3.8.3 Arrange advice/guidance/training

It may be appropriate to correct a situation without the need for a formal disciplinary hearing. In such circumstances where necessary, further training/guidance will be provided to rectify a situation. A review of progress will take place within a specified period of time by the line manager of the employee, normally not exceeding six months.

If the employee does not engage and accept the recommended actions, the matter may need to be referred back to Section 3.1 onwards for reconsideration.

3.8.4 Refer the case to a disciplinary hearing under the formal disciplinary procedure outlined below.

4. Stage Three

Disciplinary Hearing

4.1 The employee will receive confirmation in writing from HR that the matter will be referred to a formal disciplinary hearing (see Appendix A (PDF)) to consider the allegations. The disciplinary panel will consist as per the table in Appendix E (PDF). The procedure to be followed at the disciplinary hearing is detailed in Appendix A (PDF).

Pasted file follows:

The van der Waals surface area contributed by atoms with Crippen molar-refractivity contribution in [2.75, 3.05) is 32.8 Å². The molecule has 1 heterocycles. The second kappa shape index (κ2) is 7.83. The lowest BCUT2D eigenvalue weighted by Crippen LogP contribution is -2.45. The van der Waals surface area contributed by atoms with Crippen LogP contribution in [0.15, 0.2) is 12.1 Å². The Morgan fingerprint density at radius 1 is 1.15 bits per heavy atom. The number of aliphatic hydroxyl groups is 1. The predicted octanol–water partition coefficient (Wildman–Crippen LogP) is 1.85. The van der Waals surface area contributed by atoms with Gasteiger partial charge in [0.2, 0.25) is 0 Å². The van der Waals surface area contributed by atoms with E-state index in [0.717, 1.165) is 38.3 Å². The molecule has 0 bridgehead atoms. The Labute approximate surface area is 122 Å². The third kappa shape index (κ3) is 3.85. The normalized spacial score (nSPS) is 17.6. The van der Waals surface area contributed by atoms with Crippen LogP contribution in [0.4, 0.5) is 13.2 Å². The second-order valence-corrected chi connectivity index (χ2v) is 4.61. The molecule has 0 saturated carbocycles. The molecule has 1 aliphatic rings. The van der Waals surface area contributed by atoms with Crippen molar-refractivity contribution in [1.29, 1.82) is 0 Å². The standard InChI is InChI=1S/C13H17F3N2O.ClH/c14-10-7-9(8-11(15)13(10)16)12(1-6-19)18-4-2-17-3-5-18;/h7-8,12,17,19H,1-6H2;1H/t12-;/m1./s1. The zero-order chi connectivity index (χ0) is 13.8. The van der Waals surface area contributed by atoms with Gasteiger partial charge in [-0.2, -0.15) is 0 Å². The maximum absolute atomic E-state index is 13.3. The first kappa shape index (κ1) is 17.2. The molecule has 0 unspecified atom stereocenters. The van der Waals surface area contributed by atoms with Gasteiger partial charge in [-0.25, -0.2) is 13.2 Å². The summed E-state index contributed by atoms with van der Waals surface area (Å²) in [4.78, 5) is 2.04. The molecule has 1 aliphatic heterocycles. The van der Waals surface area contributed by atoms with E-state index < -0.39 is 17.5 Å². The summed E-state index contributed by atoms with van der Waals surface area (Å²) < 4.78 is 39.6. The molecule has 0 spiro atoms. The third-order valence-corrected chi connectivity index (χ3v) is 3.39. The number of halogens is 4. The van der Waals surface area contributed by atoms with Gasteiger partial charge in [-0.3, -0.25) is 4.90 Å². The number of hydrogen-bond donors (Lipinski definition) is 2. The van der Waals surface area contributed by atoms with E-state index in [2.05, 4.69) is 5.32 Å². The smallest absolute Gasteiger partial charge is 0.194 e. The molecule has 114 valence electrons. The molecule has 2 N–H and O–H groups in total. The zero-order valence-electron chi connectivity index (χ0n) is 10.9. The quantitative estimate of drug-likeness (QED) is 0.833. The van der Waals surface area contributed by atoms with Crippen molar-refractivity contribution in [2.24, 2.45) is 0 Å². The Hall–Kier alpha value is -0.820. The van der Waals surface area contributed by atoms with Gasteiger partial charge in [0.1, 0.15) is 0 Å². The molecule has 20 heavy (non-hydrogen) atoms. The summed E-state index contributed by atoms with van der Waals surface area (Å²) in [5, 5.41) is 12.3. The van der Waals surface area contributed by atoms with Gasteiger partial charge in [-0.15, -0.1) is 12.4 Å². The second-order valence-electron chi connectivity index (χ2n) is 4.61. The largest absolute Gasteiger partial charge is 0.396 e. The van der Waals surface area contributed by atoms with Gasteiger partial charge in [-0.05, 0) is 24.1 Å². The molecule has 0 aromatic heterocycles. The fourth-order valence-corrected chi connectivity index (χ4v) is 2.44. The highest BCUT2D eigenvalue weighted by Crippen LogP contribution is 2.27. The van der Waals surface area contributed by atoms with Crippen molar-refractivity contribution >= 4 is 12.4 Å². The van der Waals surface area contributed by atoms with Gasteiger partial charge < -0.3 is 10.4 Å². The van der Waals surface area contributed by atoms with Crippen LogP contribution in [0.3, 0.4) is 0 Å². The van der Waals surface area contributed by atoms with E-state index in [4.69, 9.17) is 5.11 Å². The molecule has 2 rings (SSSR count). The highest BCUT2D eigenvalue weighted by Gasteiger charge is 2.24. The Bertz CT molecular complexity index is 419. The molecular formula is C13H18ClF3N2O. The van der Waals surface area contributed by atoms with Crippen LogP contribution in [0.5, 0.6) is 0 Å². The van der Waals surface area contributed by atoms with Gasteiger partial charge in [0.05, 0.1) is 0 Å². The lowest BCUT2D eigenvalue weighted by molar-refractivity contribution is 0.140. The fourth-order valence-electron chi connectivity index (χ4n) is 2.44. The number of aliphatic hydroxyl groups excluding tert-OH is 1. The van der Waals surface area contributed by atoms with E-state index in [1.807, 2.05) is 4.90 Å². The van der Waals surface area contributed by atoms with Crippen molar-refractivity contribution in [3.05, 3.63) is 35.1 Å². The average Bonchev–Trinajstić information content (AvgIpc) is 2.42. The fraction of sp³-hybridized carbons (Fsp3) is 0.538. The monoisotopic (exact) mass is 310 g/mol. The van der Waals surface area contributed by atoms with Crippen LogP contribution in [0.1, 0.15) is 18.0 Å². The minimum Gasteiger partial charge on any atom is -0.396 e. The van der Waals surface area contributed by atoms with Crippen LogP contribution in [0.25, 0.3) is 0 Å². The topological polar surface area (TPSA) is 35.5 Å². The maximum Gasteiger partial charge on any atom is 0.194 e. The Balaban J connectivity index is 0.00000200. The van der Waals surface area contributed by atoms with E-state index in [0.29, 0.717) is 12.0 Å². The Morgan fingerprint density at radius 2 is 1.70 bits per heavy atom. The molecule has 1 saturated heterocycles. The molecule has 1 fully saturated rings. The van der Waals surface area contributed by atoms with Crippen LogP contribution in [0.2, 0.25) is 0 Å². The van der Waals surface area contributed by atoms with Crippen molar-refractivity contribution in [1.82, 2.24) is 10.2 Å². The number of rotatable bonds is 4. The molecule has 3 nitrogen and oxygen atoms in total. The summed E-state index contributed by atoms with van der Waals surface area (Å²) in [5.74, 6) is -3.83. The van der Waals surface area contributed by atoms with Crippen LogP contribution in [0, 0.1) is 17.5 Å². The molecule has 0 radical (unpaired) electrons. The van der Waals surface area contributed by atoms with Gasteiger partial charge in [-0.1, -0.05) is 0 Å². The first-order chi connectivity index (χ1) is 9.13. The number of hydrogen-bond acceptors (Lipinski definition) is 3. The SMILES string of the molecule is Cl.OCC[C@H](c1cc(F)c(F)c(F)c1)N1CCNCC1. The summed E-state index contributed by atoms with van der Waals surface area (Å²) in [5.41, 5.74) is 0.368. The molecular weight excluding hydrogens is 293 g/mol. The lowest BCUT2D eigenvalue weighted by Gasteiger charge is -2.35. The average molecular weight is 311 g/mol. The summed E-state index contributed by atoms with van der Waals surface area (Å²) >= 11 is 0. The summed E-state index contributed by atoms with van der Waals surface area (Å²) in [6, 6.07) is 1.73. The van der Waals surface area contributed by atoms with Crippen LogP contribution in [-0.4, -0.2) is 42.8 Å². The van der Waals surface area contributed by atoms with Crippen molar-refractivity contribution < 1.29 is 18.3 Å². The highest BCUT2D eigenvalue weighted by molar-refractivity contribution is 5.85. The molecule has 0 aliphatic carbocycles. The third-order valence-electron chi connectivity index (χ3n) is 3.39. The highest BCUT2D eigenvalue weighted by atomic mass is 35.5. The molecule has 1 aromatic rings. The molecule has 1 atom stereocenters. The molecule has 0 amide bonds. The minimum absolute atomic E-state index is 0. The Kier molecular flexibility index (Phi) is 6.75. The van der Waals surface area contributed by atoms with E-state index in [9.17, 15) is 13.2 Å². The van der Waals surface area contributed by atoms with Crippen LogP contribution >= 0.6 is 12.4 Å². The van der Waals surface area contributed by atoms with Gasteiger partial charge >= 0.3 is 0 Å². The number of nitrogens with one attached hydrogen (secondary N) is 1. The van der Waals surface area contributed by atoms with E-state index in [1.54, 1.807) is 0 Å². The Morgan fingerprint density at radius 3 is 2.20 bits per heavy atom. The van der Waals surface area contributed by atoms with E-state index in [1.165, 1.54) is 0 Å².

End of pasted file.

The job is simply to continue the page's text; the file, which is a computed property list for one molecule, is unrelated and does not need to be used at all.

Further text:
4.2 The employee will normally be given a minimum of 5 working days’ notice of the hearing; told the purpose of it, with the details of the alleged misconduct being outlined; and invited to attend together with their trade union representative  or work colleague.  Where the evidence to be considered is complex additional time may be allocated.  See guidance document for additional information in Appendix A (PDF).

4.3 The report by the FFO and any evidence they intend to rely upon will be provided to the employee at least 10 working days before the date of the hearing. The letter will include the names of any persons who are to be called to give evidence.

4.4 Any written evidence to be introduced by the employee at the hearing, together with the names of any relevant witnesses they wish to call, and their confirmed availability, should be provided to the person conducting the hearing at least three working days in advance of the date of the hearing.